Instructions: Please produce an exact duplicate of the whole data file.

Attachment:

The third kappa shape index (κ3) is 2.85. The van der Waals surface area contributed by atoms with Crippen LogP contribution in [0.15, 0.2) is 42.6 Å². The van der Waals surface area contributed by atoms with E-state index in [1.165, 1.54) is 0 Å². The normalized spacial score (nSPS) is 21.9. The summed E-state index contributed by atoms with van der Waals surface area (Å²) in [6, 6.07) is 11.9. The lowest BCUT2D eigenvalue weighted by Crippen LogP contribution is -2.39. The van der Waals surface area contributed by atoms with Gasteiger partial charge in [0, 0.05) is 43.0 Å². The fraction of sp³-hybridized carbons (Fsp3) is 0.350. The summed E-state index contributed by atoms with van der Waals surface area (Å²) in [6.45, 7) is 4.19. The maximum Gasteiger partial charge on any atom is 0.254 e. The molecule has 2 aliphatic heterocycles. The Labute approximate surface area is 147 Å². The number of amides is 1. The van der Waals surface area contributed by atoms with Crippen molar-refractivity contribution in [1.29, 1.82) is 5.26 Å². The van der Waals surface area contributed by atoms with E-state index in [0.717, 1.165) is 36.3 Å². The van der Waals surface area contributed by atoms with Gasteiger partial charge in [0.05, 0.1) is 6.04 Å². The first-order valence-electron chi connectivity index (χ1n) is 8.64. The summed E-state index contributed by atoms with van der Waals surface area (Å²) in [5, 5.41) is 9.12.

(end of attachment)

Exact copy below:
The third kappa shape index (κ3) is 2.85. The van der Waals surface area contributed by atoms with Crippen LogP contribution in [0.15, 0.2) is 42.6 Å². The van der Waals surface area contributed by atoms with E-state index in [1.165, 1.54) is 0 Å². The normalized spacial score (nSPS) is 21.9. The summed E-state index contributed by atoms with van der Waals surface area (Å²) in [6, 6.07) is 11.9. The lowest BCUT2D eigenvalue weighted by Crippen LogP contribution is -2.39. The van der Waals surface area contributed by atoms with Gasteiger partial charge in [0, 0.05) is 43.0 Å². The fraction of sp³-hybridized carbons (Fsp3) is 0.350. The summed E-state index contributed by atoms with van der Waals surface area (Å²) in [6.45, 7) is 4.19. The maximum Gasteiger partial charge on any atom is 0.254 e. The molecule has 2 aliphatic heterocycles. The Labute approximate surface area is 147 Å². The number of amides is 1. The van der Waals surface area contributed by atoms with Crippen molar-refractivity contribution in [1.29, 1.82) is 5.26 Å². The van der Waals surface area contributed by atoms with E-state index in [0.717, 1.165) is 36.3 Å². The van der Waals surface area contributed by atoms with Gasteiger partial charge in [0.05, 0.1) is 6.04 Å². The first-order valence-electron chi connectivity index (χ1n) is 8.64. The summed E-state index contributed by atoms with van der Waals surface area (Å²) in [5, 5.41) is 9.12.